The invention includes a method for producing a packaging laminate having gas barrier properties, which process comprises applying a solution or dispersion of starch or a starch derivative in a liquid vehicle to a surface of a substrate comprising a paper or paperboard core layer and removing said liquid vehicle to deposit said starch or starch derivative on said surface, and optionally applying a layer of plastics to said starch or starch derivative so as to modify the properties of said starch or starch derivative such that the starch or starch derivative provides a gas barrier property, wherein the surface of the substrate is substantially impervious to said liquid vehicle and the starch or starch derivative provides a gas barrier property of 50 cm3/m2 at 24 h, 1 atm (23° C., 50% RH) or better.
The degree to which the surface is impervious to liquid may be measured by measuring surface adsorption, e.g. in Cobb units. (‘Cobb’=g(water)/m2 adsorbed on to the surface in 60 seconds exposure to liquid water). Adsorption of other liquids could be measured in an analogous method. The method of measuring Cobb adsorption is defined in SCAN P12-64 and in TAPPI T441. The surface adsorption of plastics is generally about 1 Cobb, whilst a smooth paper surface will generally have an adsorption of about 20 to 30 Cobb. Suitably, for use in the invention the substrate surface should have an adsorption of 50 Cobb or less, preferably an adsorption of 30 Cobb or less, more preferably an adsorption of less than 20 Cobb or most preferably an adsorption of 10 Cobb or less, e.g. less than 5 Cobb.
In an alternative aspect, the invention provides a method for producing a packaging laminate having gas barrier properties, which process comprises applying a solution or dispersion of starch or a starch derivative in a liquid vehicle to a surface of a substrate comprising a paper or paperboard core layer and removing said liquid vehicle to deposit said starch or starch derivative on said surface, and optionally applying a layer of plastics to said starch or starch derivative so as to modify the properties of said starch or starch derivative characterised in that the surface of the substrate has a smoothness of 200 Bendtsen or better and in that the starch or starch derivative provides a gas barrier property of 50 cm3/m2 at 24 h, 1 atm (23° C., 50% RH) or better. The method of measuring Bendtsen smoothness is defined in SCAN (Scandinavian Pulp and Paper Norms) P21-67 and in TAPPI UM535.
Where the substrate has a plastics surface, such desired smoothness is usually obtained, such as in, for example, a plastics coated paperboard laminate substrate.
One reason why a high barrier property was not achieved in W097/16312 may be that the paperboard core layer lacked the requisite degree of impermeability so that the aqueous solution of starch which was employed may have penetrated the surface. This might have an adverse action in a number of ways. There may not then be a smooth and unbroken surface to the starch layer because of penetration as such into the paperboard. Alternatively, or additionally, drying of the paperboard to dry the starch layer may cause surface deformation of the paperboard and hence cracking of the starch layer.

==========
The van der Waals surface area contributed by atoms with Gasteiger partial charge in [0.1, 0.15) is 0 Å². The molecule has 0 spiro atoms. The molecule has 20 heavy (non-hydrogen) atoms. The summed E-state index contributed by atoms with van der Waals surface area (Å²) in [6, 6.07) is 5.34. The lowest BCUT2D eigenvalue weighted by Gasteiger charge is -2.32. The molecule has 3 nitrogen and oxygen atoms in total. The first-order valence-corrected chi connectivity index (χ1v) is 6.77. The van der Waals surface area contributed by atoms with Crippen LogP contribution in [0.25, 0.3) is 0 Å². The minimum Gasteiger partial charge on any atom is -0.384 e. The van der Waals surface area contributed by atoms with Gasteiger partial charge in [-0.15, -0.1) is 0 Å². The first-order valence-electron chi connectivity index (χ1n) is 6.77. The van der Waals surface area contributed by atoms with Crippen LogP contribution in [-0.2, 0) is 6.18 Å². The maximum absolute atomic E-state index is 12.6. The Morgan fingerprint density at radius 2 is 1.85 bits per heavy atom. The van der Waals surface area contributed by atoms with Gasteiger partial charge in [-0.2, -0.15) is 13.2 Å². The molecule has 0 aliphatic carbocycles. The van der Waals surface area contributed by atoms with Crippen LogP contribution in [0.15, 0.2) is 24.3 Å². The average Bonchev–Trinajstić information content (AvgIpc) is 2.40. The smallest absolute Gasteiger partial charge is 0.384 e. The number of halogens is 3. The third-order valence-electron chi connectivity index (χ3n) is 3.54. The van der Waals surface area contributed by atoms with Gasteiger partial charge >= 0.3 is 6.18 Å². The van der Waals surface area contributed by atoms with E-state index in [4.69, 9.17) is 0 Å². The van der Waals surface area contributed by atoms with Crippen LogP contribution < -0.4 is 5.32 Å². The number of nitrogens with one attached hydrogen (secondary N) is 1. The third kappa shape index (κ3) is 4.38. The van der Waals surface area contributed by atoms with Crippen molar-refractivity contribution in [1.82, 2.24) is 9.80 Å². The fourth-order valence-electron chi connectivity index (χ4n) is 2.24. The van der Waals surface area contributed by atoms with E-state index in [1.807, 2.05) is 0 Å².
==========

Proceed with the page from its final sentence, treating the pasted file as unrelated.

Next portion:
The plastics layer on the core is therefore desirably sufficiently impervious to the liquid vehicle or sufficiently liquid repellent that there is a homogeneous starch layer of even thickness formed upon drying the starch layer.
The paperboard used in W097/16312 would typically be expected to have had a surface smoothness of 500-600 Bendtsen. This may in itself have been sufficient to prevent the starch layer being smooth and unbroken or from having thin areas providing a path for oxygen transmission.
In order to avoid cracks, punctures or deformations in the starch or starch derivative layer, it is preferred that the surface on to which it is applied is smooth, e.g. that the substrate surface has a smoothness of 200 Bendtsen or better (i.e. less), e.g. from up to 150 Bendtsen, most preferably about 100 Bendtsen.
Starch for use in the invention may be of any conventional type although certain starches provide better results than others under the conditions we have used. Modified potato starch is preferred, such as Raisamyl 306 (Raisio) which is hypochlorite oxidised. Other acceptable starches are include corn starch and derivatives, such as Cerestar 05773 a hydroxypropylated corn starch.
Starch derivatives that are suitable for use in the invention include oxidised starch, cationic starch and hydroxpropylated starch.
It will be understood that when the gas barrier property of the packaging laminates of the invention is referred to as being provided by a particular material, e.g. starch or a starch derivative, this does not exclude the case where the gas barrier property is the result of an interaction between the stated material and an adjacent layer in the laminate, rather than a bulk property of the stated material viewed in isolation.
It may be that a contributing mechanism in the improvement in barrier property noted when polyethylene is applied at a high temperature to a layer of starch comes from penetration of polyethylene molecules into the starch, replacing water in starch crystals. Other polymers producing a similar effect may be used.